The figures coming out of Denmark remain as the pinnacle in the global wind market.
In 2015, wind production exceeded 14TWh for the first time on records, which met 42.1% of Denmark's electricity production.
It beat the previous record set just a year earlier in 2014 when 39% of demand was met by wind capacity.
The new record was set thanks to Denmark's installed capacity reaching over 5GW for the first time, having added 184MW during the year. It was also helped by 2015 being "a windy year" according to grid operator Energinet.dk.
Denmark's figures are even more remarkable on an ultra-local scale. "For 1,460 hours of the year's 8,760 hours (16.6%), the western part of the Danish electricity system (DK1) produced more wind power than the total consumption in Western Denmark," Energinet said.
The country's system is split into two market areas: DK1 the larger area in western Denmark, and DK2 to the east including Copenhagen.
"For the first time ever, the Western Danish power grid was operated without supply of energy from central power stations for 24 consecutive hours. That has never happened before," Energinet explained.
For 24 hours on 2 September, residents in Jutland and Funen (western Denmark) were supplied with electricity produced by wind turbines, solar panels, combined heat and power plants and imports. In the same period, residents in eastern Denmark received 97% of the electricity from the same sources.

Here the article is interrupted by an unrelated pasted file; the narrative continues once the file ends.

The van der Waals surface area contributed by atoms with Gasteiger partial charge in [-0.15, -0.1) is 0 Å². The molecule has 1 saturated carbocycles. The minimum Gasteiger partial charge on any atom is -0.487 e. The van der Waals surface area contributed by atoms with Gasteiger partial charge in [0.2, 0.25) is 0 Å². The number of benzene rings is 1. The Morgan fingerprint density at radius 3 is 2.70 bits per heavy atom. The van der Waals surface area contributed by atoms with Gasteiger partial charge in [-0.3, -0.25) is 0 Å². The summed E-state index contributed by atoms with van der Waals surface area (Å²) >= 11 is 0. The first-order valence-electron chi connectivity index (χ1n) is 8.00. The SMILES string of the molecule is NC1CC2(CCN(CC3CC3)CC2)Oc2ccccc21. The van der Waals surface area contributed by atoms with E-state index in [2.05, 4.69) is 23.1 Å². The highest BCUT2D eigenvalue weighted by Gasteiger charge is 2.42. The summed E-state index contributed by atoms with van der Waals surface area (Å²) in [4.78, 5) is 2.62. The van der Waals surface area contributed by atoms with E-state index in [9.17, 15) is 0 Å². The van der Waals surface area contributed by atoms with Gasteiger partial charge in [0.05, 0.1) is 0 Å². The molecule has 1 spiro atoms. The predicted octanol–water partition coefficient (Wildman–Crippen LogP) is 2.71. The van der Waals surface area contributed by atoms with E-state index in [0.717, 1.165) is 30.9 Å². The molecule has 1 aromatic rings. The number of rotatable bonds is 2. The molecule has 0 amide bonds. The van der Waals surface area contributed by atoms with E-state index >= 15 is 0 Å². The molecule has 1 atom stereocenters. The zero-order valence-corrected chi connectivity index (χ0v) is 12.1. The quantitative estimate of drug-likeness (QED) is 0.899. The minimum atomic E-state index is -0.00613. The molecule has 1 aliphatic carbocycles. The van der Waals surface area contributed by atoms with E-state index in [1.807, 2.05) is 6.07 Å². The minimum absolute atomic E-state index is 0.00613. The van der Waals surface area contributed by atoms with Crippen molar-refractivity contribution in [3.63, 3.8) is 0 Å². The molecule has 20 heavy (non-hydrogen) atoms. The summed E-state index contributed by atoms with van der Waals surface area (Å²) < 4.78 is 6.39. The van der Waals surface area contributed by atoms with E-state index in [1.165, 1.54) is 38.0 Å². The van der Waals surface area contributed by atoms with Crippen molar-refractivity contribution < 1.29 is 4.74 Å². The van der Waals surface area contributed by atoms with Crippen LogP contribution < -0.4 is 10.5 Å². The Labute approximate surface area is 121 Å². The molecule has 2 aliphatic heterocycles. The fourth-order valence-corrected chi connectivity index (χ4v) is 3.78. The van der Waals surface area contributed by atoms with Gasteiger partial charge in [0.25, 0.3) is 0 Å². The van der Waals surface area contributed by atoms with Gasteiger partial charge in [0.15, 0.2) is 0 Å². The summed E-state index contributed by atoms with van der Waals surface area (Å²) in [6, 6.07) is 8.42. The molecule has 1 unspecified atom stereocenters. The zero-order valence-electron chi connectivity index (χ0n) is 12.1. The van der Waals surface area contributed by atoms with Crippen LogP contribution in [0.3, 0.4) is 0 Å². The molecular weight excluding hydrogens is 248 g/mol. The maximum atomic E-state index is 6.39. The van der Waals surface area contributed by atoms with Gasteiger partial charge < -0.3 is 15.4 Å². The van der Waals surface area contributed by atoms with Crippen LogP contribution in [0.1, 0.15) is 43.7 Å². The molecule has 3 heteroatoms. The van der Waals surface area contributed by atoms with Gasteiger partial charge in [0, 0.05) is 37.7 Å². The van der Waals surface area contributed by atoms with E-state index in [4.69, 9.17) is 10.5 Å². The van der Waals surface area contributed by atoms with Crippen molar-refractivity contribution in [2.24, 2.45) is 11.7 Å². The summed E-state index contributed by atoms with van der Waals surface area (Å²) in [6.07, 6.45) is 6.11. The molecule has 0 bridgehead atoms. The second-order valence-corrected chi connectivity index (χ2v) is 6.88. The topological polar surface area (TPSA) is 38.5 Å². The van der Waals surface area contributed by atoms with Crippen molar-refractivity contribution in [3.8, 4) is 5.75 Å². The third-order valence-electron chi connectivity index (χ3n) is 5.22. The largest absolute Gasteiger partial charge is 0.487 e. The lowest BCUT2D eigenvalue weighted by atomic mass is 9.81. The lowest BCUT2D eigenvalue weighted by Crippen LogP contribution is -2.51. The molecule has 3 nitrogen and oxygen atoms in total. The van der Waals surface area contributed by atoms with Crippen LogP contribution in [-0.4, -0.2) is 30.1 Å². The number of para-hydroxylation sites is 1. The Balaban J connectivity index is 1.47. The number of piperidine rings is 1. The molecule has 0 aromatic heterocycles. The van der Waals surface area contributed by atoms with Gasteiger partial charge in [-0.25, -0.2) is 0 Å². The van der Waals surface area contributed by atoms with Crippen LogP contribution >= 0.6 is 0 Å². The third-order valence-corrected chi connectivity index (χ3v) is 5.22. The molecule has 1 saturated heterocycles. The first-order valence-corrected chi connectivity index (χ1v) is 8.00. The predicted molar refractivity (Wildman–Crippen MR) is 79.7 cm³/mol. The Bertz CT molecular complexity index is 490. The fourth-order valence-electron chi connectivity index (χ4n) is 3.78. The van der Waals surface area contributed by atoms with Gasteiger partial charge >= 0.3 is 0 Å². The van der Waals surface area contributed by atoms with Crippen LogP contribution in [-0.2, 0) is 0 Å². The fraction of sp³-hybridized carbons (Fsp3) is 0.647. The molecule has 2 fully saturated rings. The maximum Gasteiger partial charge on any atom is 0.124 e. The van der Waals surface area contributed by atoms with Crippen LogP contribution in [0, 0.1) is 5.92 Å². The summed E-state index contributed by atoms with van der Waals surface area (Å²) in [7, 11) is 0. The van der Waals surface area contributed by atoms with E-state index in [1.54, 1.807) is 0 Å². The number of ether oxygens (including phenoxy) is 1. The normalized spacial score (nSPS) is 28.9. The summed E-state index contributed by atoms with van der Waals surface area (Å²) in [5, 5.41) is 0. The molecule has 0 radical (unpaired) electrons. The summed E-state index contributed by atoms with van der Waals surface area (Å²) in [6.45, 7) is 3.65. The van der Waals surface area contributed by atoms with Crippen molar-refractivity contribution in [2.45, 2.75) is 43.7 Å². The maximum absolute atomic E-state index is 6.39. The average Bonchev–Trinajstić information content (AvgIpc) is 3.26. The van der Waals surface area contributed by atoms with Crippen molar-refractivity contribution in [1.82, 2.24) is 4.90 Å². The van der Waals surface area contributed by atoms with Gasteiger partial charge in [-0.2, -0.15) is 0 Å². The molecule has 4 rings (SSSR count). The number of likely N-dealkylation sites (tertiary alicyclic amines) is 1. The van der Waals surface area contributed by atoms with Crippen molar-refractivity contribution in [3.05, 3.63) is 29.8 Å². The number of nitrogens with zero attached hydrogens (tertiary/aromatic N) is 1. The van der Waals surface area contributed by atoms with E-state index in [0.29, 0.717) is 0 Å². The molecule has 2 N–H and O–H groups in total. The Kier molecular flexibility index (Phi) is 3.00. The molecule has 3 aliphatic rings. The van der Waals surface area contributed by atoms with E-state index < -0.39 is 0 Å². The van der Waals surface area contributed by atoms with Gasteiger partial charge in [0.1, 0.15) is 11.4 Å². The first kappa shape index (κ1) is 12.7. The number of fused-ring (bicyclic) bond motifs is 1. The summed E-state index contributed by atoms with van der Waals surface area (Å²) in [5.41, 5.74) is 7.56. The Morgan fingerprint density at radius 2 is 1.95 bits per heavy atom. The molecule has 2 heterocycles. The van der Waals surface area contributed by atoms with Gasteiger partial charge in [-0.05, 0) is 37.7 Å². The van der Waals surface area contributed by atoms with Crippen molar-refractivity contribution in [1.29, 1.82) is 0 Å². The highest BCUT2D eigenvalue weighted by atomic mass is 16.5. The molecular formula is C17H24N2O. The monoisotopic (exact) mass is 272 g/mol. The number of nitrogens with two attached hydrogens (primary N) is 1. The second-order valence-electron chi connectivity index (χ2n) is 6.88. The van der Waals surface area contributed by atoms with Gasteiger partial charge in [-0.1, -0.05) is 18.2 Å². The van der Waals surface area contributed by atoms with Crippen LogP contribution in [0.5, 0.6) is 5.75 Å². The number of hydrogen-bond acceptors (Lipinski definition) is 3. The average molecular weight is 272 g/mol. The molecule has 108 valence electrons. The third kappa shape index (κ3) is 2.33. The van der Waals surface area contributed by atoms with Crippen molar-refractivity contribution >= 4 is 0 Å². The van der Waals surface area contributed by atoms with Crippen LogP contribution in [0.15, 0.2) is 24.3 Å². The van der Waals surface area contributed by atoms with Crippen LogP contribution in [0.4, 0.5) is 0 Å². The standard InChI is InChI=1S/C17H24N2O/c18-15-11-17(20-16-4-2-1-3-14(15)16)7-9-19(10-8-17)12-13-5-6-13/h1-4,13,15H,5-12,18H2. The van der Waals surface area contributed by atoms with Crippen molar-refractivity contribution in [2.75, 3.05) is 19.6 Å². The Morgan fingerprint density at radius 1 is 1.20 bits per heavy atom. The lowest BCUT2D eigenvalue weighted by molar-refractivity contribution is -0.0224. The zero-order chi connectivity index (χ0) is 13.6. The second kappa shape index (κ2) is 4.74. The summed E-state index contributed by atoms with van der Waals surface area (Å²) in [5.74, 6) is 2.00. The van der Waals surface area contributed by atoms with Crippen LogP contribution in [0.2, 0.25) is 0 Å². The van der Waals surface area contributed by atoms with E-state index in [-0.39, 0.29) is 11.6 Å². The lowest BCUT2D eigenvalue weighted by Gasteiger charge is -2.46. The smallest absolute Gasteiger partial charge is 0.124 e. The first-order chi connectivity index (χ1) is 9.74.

Last summer, Windpower Monthly investigated how a wind surplus in Denmark and northern Europe exposed grid challenges to the region.
For two hours on Friday 10 July, wind power generated the equivalent of 140% of national electricity consumption, surpassing the previous record of 135%.
On the day of the record, Denmark's surplus was exported to Sweden, Norway and Germany — a net exchange of 6,010MWh.
Exceptional to this trend was a period of modest importing from Germany into western Denmark (energy zone DK1) amounting to 200MW between midnight and 6am on on 10 July, during the period of surplus.
Danish transmission system operator (TSO) Energinet explained the import was a response to higher than expected wind production in the north European region. This exposed a bottleneck in transmission that limits exchange capacity through the German-DK1 interconnection.